Actually, back from 5 days of vacation during which I continued to pretend to work from home, while hiking in Lassen National Park and hiking down into Crater Lake Friday morning, which was the first day the trail opened, and even swimming in Crater Lake (said to be 44º F), likely the second person this year, after some dude jumped in ahead of me. Awesome five days, with wonderful drives too. And my boss still keeps me around. Working from home is not all bad :-]

      • Nate says:

        Both may be true. An employee may be easier to layoff because he’s WFH. But that employee may be difficult to layoff because he’s too valuable.

        Of course, maybe all this will shakeout with WFHers experiencing less layoffs if they are BYOO (bring your own office), and thus cost less in overhead. Who knows? Or maybe we see more outsourcing of white collar jobs in general since many of them can apparently be done over zoom. Your crystal ball is as good as mine.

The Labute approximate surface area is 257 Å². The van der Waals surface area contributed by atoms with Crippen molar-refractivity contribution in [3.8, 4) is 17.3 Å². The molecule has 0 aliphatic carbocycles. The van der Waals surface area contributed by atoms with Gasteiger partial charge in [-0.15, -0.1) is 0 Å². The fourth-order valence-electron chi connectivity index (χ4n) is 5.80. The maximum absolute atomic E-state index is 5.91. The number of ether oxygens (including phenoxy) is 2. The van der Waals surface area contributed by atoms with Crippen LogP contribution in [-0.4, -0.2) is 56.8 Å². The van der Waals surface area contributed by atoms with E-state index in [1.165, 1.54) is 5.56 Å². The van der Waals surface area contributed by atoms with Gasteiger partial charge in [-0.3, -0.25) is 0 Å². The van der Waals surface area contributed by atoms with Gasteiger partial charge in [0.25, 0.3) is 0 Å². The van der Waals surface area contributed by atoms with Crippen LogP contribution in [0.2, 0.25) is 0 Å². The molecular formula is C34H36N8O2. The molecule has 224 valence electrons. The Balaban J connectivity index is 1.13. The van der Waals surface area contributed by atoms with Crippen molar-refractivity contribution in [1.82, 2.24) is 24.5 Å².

But if I was a WFHer carrying a mortgage and living in a city without any local employers in my field, I’d at be building a sizeable emergency fund just in case.

        • Augustus Frost says:

          A lot of layoffs are coming up and it won’t just be in the crypto space either. WFHers may be at greater risk but don’t believe it will make much difference.

          When stock prices really start tanking (it’s barely started so far), very profitable companies will follow suit.

          Only question is this one. Is the mania over?

        • Whatsmynameagain says:

          My guess is a lot of WFHers will get laid off but it’ll more likely be correlation, since (I assume?) newer and/or tech companies were more likely to support WFH, and many of those companies are going to go away or seriously downsize.